Potentially Deliverable Scope

"So...  What are we likely to deliver in the next 10 weeks?"

It's one of the most important and obvious questions from stakeholders - and quite difficult to answer accurately. 

We use the Monte Carlo simulation to predict how far down the backlog a team(s) will get for a specified budget or deadline.



Scoping with confidence levels

The Monte Carlo simulation uses the actual behaviour of the cards across the board, specifically for the current team and the project (or release) they are working on.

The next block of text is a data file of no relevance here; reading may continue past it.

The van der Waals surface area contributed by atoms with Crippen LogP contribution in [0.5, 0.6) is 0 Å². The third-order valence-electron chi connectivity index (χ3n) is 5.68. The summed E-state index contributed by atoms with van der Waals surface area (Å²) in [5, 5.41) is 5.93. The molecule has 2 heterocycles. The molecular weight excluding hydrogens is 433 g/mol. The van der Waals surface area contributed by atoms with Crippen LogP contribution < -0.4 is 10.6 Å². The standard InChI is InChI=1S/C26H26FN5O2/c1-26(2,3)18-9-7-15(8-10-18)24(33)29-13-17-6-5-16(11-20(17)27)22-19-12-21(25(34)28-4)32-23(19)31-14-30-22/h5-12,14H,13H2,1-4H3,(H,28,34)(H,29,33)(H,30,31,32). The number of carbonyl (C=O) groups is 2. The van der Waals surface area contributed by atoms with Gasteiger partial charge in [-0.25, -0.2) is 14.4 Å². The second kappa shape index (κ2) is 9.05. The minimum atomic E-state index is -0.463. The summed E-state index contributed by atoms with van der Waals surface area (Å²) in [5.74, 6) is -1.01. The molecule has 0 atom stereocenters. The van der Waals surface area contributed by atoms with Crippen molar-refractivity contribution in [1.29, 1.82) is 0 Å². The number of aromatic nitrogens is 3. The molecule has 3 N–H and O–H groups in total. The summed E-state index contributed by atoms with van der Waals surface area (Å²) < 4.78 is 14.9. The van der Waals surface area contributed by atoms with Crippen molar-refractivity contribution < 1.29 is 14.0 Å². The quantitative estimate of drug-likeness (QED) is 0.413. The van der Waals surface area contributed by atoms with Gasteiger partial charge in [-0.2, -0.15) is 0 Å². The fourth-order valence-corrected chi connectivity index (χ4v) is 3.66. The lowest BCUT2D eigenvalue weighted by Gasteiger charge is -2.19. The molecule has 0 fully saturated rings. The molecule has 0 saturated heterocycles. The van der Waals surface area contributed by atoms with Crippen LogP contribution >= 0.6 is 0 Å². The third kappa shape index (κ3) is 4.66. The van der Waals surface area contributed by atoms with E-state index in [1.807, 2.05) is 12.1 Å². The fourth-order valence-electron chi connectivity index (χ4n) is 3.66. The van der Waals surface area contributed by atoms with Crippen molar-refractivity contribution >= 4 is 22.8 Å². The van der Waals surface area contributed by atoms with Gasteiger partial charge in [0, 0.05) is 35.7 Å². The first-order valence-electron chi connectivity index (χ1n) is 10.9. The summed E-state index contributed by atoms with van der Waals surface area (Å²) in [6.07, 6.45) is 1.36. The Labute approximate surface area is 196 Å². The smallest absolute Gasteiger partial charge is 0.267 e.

The model predicts the 'Probable' and 'Possible' deliverable scope, which helps the business focus on the marginal scope.


There is not much point in focusing on scope around here  (1) as this will almost certainly be delivered. Similarly, don't spent too much time talking about scope down here (2) as this is almost certainly not going to be delivered. 


Instead everyone should be focused on (3) the scope that *could still be delivered - if the team and 'the business' work through the priorities and manage to improve the throughput rates. 


The model can be run every few days and adjust for actual changes in the project, like newly added scope or an increase in the amount of rework.